SOMA’s main theme displays Derek Parfit’s argument on personal identity (Parfit, 1987), specifically ‘Relation R’ and to explore his idea that it is necessary for society to protect an individual and an individual’s future self from harm, including self-harm. While he does not explicitly endorse invasive control, this game exhibits that scenario in an extreme.
It also questions the morality of euthanasia, specifically quantity of life over quality of life.
This is a problem you are presented with throughout the game, as it works the difficulty of this question up, from “someone is blocking your path and you don’t know they are a human” to “would you kill your previous self?”
This first example is set up to make the player question whether or not they have just killed a human. The player enters the room, understands that to move forward, they must unplug a robot. the robot itself does not respond to the player speaking to it, but instead looks at its own hand, as if it is self-aware. There are two plugs powering the robot, it responds, with a female voice, “no, don’t…”. The player still cannot progress forwards, leaving the only option to pull the final plug. The robot asks “Why? I was okay. I was happy.” and it’s lights fade out.
This is a heavy moment for the player, as they are confronted with the consequence of their actions having taken an innocent life.
The physical representation of this image is a damaged bipedal robot, with only one leg and arm. There are tubes pervading its structure. The text of this image is meant to be interpreted (and represent) a damaged woman, kept alive through invasive life support. The player has essentially stumbled into a room and without understanding what they are doing, ‘pulled the plug’. As the robot woman does not speak to you before you harm her, she reflects a coma patient, in that there is no way to know for sure how they feel.
In this moment, the player has not euthanised this woman. The players choice was not to end suffering, as there is no indication that she was in pain. They blundered in and committed murder to progress towards their own goals.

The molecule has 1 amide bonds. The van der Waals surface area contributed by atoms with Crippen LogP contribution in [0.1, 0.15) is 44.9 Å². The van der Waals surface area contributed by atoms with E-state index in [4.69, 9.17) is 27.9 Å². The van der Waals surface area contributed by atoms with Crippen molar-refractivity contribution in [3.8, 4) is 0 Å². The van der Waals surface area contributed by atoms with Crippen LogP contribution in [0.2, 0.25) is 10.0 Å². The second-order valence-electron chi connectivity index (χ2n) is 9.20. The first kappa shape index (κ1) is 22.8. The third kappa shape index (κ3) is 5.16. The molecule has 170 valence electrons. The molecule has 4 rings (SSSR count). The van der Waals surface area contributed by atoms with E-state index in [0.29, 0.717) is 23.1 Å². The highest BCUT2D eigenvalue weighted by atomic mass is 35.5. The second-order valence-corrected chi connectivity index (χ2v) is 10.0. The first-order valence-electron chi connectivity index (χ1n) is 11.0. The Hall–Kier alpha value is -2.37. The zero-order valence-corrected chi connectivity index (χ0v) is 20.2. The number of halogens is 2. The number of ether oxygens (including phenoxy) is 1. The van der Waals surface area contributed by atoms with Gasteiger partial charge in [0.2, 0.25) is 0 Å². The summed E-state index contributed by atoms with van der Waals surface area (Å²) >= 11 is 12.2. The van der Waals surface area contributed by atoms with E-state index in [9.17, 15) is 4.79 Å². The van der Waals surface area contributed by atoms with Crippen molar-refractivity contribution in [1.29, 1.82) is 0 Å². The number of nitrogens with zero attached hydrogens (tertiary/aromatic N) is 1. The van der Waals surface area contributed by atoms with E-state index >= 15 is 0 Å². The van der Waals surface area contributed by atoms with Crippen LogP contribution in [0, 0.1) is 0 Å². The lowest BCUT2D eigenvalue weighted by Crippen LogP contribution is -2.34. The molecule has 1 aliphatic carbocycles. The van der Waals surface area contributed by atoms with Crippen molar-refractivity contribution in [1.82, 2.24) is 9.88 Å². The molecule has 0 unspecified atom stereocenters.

The next two encounters no longer require you to kill a being to progress, but instead offer a safer future for doing so. There is no reward for taking the difficult path. These encounters also allow the player to find some information about their choice before they make it. These people are not in a comatose state and respond to the player, with their own desires to live.
The first one is the top half of a bipedal robot, with a man inside of it, who is unaware of and unable to realise that he is in a robot body. You find his human body near his location but are unable to tell him about it. He only asks you to find him help, as he is aware that he is hurt. You cannot kill him, to progress forwards you can either turn off his power, causing him immense pain or release a dangerous monster into your current location that you have to sneak around.
This is the second robot person the player speaks directly to, but the first that has any wits about them. He expresses a desire to be saved, asking you to find others. He tells you his name, Carl
The most apparent option available is to turn off the power in Carl’s’ room, which causes immense pain to him. This is displayed through his screams, begging the player to stop, that he can’t take it anymore, and just crying. the room goes dark and electricity arcs across his body, a red light flashing above him. The player thinks that he will eventually die, leaving to complete the process of opening the path ahead of them. This causes the player to move past Carl a few times. Carl is alive and screaming each time, as he does not die in this current state. The player realises that this suffering that they put Carl in is infinite.
While a player may not understand it at this point, the human personalities inside the robots are ‘brain scans’ of the original human and there is a question over whether this could be considered as a soul. If this is true, then Carl’s soul is being forced to endure searing pain, for eternity, through the player’s actions. The player has placed Carl in his own hell. While this hell is a literal one, the player must understand these symbols to realise exactly what they have done.
The next encounter is not with a robot, but with a human, named Amy. You walk into a room to find a woman lying against the wall, with tubes throughout her and plugged into a panel to her left, just like the very first robot you encounter. There is also a set of grey, mechanical lungs perched just behind her, breathing by themselves. They can be defined as lungs, as they have the same general shape, inflate and deflate and a mechanical sound of gas being pumped (very much like a bike pump, sounding slightly plasticky, along with breathing noises, like a lighter Darth Vader). There are also tubes connected directly from the artificial lung into the woman’s chest.
This is where the reality of the player’s situation sets in, where the gravity of their choices should come to the forefront of their mind. There is no ambiguity here, no misinterpretation possible. The choices you make are affecting humans. This is a woman, asking you not to hurt her, kept alive by machines. The player must remove one or both plugs keeping her alive, the first showing the player that she will die if both are removed, but is required to power the ‘safety systems’ on the path ahead.